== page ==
Intense development around future Expo line stops sparks worries that a public transportation investment will actually make traffic worse
By Michelle Bergmann
The incoming light rail has some Westsiders questioning its very purpose. From Culver City to Santa Monica, three of seven new stops along the expansion of the Expo Line will bring with them huge developments expected to create thousands of extra car trips per day.
With all the excitement around the convenience of bringing light rail to the Westside, the developments sprouting up around those tracks are beg one major question for residents: Will the train alleviate Westside traffic woes or make them worse?
“We want to keep the integrity of the single-family homes,” said Terry Tippit, a longtime West Los Angeles resident and member of the Westwood Homeowners Association.
Tippit fought the Expo Line stop in her neighborhood for years, but she has now come to terms with the fact that about a year and a half from now the train will be picking up and dropping off passengers just blocks away from her home every 15 minutes.
At the Expo line’s Sepulveda and Pico stop, developer Casden is set to build 599 apartments with up to 15,000 square feet of neighborhood retail shops. The development is expected to bring up to 3,000 new car trips to the neighborhood per day, and Tippit worries how her neighborhood is going to handle that.
“Where are all those cars going to go?” asked Tippit.
Others say concentrating growth around public transportation, encouraging commuters to ditch their cars for public transportation, is the way to solve traffic congestion in a city that keeps growing.
“The purpose of smart growth is to end our being choked in gridlock, not to worsen it,” said Los Angeles City Councilman Mike Bonin, who represents many Westside neighborhoods.
A few future Expo Line stops to the west is Bergamot Station — at Olympic Boulevard and 26th Street, the third-to-last stop before the line’s terminus at Colorado Avenue and 4th Street.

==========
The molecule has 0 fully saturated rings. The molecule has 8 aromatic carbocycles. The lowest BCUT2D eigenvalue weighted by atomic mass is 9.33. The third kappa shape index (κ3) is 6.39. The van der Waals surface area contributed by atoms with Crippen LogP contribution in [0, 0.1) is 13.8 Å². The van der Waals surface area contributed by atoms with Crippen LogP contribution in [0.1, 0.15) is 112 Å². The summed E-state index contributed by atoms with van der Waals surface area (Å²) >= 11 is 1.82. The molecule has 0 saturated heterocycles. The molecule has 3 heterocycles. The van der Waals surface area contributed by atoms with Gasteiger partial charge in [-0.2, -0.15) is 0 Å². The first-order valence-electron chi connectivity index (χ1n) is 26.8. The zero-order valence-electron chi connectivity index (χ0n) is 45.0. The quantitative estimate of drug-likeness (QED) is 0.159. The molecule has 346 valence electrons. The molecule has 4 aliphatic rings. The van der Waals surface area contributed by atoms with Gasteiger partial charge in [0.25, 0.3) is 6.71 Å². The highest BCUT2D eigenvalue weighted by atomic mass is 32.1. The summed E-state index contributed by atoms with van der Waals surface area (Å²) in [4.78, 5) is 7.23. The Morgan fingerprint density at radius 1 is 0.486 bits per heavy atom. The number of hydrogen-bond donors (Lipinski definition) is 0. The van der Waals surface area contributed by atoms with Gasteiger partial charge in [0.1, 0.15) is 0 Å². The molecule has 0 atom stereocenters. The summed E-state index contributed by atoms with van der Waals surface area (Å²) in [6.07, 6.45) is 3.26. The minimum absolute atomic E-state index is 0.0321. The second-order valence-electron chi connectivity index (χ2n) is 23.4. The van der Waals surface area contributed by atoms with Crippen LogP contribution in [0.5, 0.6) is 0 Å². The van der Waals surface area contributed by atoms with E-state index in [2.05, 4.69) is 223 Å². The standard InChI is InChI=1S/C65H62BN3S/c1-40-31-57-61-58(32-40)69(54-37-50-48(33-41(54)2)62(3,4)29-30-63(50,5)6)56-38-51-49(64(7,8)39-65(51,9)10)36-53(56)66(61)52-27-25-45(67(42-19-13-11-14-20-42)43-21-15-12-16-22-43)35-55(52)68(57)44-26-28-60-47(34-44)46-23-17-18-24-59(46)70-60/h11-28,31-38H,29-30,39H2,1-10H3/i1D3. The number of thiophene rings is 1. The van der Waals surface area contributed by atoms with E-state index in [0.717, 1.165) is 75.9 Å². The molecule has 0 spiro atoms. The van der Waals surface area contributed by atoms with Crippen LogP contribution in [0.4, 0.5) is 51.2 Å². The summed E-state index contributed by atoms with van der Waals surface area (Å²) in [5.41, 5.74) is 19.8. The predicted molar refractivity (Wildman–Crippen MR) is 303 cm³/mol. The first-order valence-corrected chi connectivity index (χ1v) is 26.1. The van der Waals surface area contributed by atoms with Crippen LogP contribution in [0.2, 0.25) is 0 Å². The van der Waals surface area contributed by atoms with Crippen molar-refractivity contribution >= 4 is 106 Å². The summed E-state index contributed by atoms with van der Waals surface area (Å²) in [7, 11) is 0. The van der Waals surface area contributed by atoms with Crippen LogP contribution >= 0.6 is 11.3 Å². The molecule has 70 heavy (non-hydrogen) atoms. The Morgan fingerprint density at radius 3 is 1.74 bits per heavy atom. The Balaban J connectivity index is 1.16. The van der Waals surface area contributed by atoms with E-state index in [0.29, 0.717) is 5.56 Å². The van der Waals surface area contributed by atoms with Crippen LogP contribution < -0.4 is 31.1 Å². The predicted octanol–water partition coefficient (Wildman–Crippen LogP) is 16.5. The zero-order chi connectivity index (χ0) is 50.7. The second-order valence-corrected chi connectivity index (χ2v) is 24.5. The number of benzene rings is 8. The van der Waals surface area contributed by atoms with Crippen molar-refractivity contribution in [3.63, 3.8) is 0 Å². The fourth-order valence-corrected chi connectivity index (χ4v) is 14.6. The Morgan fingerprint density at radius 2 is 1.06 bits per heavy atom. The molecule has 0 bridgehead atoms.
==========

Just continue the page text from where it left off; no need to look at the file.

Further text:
Both hangout and housing for artists, Bergamot Station’s modern buildings that look similar to airport hangers are home to several distinct art galleries.
The planned Bergamot Transit Village, which would be one of the largest developments in Santa Monica history, would transform seven acres of Bergamot Station into 427 apartments, 375,000 square feet of office space and 30,000 square feet of restaurants and retail shops.
Conway Bongo, Bergamot Station artist and resident, says it’s not the train that is the problem; it’s the incoming transit village that will change the art hub and displace some galleries.
“It’s kind of atrocious, something like Bergamot Station that’s been here for so long, getting rid of it,” the artist said. “I find it horrifying.”
Bongo isn’t the only Santa Monica resident opposed to the transit village concept. So are about 13,400 others.
With the development bringing in an estimated additional 7,000 car trips per day, many Santa Monica residents worry the project will make their city unlivable and have been working to stop it.
After the Santa Monica City Council approved the transit village by a 4-3 vote on Feb. 4, a coalition of neighborhood groups — Santa Monicans for Renters’ Rights, Santa Monica for a Livable City and Mid-City Neighbors, among others — launched a referendum campaign to overturn the project’s approval.
The group needed 6,000 signatures to force council members to repeal project approval or put the matter before voters on an upcoming ballot.
On March 11, they more than doubled that goal.